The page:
What Christmas Church Closings Indicate
What I find even more disturbing than churches actually cancelling their Lord’s Day services are the reasons that are being given to support their decisions. So far, what I have read or heard (from both the internet and our local media) as justifications for shutting down Christian churches on Sunday, December 25 can be grouped into several categories.
The kind of production that Sunday services require in some larger churches is simply too difficult and involved to ask the staff and volunteers to do that on a holiday as important as Christmas. If it did not incovenience so many people to hold Lord’s Day services, then, according to some of the reasons being given, some churches would opt to stay open on Christmas.
Some church leaders simply faced the facts that their members are simply going to stay home that day, regardless of what is scheduled with the church. A local Christian radio station manager for WAY-FM made it clear this morning that he was going to spend the day at home with his family, no matter what. He even interviewed his United Methodist pastor (who plans to hold a scaled down service on that Sunday) as a way of showing that his plans should not be “judged” by anyone who disagreed with him. Another pastor in our area said that when polling his congregation it became apparent that many simply planned to skip church that day. So instead of facing the embarassing reality of the low level of commitment that exists in the church, he decided to cancel it.
Another line of reasoning sounds something like the old McDonald’s commercial: “You deserve a break today…” People work so hard for 364 days a year (or 51 Sundays a year, as a variant rationale goes) that they deserve not to have to go to church on December 25. Those who have made this case sound like worshiping with God’s people is such a pain and burden that no one should begrudge getting out from under that load on a day as special as Christmas. One pastor, commenting on Saddleback’s planned shutdown indicated that since that church does so much good, no one should question their decision to take a Sunday off. After all, even Walmart shuts down on Christmas, why shouldn’t a church have the same prerogative?
Familes ought to be together. There are so many pressures that pull them apart, especially during the Christmas season, that it is the least that the church can do to shut down on the Lord’s Day in order to promote family togetherness. This is actually viewed as a noble decision, rooted in love for families.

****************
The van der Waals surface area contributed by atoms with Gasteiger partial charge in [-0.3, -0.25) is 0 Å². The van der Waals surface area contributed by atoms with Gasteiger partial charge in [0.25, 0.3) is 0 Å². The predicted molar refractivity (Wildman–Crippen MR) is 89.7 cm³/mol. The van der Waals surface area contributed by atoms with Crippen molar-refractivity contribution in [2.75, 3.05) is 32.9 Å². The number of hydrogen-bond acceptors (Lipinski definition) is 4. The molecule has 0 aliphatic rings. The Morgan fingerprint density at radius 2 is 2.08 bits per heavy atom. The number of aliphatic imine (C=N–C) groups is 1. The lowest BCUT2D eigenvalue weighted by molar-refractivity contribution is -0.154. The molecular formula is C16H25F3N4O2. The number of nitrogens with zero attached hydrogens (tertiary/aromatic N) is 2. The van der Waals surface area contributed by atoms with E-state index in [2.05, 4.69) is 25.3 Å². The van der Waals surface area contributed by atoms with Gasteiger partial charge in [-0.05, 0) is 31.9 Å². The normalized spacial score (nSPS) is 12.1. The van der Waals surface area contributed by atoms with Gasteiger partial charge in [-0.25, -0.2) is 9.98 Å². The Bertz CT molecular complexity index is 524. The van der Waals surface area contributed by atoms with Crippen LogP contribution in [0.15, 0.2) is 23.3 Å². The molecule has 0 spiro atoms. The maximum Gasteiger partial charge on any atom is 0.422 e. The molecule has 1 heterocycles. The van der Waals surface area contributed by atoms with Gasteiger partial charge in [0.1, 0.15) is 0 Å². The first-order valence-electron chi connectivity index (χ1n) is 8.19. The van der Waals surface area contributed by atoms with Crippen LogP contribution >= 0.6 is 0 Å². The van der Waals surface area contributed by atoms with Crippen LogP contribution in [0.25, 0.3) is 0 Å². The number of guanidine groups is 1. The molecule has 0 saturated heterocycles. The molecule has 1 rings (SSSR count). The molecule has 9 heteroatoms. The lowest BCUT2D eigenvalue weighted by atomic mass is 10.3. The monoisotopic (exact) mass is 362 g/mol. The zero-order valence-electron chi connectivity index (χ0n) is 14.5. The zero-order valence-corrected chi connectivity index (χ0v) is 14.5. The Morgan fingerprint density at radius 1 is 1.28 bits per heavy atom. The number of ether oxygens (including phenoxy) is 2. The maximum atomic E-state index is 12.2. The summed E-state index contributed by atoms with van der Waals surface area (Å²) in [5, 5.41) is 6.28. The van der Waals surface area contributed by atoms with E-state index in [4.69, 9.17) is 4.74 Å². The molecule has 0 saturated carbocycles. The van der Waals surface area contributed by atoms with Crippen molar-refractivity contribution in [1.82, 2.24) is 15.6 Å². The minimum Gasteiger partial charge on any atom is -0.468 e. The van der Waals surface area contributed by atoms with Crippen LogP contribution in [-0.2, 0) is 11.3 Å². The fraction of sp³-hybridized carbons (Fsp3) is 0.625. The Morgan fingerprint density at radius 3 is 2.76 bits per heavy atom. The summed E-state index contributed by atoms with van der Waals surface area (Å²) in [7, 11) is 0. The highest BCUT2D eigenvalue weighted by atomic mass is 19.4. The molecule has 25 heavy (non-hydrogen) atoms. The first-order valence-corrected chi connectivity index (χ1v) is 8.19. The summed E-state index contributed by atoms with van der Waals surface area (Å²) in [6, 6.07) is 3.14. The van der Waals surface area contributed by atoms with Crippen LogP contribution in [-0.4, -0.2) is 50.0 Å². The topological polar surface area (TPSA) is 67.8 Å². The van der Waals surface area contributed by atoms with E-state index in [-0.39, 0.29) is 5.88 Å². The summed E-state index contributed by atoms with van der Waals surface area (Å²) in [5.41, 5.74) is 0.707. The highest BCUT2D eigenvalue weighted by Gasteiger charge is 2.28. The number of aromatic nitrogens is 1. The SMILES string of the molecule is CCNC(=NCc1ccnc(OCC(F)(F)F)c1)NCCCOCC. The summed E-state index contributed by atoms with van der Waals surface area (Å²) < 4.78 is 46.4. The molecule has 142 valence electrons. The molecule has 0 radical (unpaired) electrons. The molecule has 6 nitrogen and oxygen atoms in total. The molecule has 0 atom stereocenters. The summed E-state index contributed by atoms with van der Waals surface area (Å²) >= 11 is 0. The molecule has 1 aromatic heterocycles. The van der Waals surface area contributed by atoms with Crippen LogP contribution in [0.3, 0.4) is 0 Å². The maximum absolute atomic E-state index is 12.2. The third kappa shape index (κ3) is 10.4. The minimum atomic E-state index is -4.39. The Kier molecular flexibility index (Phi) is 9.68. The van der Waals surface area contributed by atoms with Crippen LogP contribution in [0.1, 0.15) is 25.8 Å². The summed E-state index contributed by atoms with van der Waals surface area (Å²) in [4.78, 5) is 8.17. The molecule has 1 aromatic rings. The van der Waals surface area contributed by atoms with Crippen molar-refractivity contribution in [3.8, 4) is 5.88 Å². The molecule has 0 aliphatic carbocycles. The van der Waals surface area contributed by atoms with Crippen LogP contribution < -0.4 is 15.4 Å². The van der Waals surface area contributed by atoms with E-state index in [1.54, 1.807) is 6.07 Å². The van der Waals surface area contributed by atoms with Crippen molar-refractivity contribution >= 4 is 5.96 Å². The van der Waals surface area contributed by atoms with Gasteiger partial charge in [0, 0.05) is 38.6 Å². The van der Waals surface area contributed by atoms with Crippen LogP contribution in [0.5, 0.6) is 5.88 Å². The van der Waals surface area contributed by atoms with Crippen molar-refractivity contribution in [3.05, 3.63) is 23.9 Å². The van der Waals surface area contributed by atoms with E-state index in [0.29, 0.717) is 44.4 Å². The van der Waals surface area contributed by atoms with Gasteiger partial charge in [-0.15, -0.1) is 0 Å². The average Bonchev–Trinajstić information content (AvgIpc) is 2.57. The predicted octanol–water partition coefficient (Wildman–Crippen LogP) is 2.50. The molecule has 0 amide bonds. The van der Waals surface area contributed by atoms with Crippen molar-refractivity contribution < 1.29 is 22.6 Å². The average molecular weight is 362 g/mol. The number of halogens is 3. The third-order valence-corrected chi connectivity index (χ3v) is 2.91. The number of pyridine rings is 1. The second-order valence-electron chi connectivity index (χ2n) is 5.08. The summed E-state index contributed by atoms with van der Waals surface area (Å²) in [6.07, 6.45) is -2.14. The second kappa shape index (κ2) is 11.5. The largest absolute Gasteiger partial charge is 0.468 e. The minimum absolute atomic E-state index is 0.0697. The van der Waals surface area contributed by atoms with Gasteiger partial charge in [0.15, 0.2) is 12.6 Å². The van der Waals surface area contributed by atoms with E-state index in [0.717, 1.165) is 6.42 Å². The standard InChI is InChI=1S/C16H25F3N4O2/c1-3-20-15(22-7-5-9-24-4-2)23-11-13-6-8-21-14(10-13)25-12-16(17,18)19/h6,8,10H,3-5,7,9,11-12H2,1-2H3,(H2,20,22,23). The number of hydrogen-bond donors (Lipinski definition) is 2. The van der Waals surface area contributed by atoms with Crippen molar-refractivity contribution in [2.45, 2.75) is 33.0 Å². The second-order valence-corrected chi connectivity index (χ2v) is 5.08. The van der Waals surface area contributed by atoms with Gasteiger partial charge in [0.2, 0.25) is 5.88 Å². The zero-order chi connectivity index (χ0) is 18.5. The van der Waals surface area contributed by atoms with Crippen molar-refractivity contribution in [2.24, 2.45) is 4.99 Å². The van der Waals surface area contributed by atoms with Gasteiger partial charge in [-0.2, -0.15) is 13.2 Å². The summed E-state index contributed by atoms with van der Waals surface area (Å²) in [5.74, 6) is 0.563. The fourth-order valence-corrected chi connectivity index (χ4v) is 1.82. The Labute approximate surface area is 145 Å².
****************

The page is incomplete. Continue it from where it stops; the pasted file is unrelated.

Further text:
One church even argued that since very few unconverted people are expected to attend on that Sunday, it would not be cost-effective to hold services that day. The reasoning goes like this: since the church’s main responsibility is to reach lost people, if they will not come on Christmas, then we will not waste our time and energy at putting on a service.
I am sure that there are other stated reasons and I am sure that many who have offered variations of those I have mentioned above would like to elaborate or refine their comments. Be that as it may, the obvious, glaring omission in all of these excuses is any appeal to the Word of God. It is as if the decision whether or not a church should gather on the Lord’s Day is purely subjective. I have mentioned this before but it applies again here–wouldn’t it be helpful if someone along the way stopped and asked the question, “Does God have an opinion on this?”
Does God care if a church cancels its worship service on the Lord’s Day because it falls on December 25? If He does, then shouldn’t we listen to it and heed it? If He doesn’t, then let those who advocate canceling Lord’s Day services say so plainly. They should say something like this: “We are canceling Lord’s Day worship services and God doesn’t care one way or the other. The Bible has nothing to say about this. We are completely free to do this.”
The kind of reasoning that is coming out in defense of church closings has more in common with the world and its ways than it does with the Bible. And this is further evidence of how far American evangelicalism has fallen away from basic, biblical Christianity. At some point, like Machen did in the early 2oth century with liberalism, we are going to be forced to admit that what passes under the banner of evangelicalism simply is not Christian, no matter how many Christian trappings are retained.
Our only hope is reformation and revival.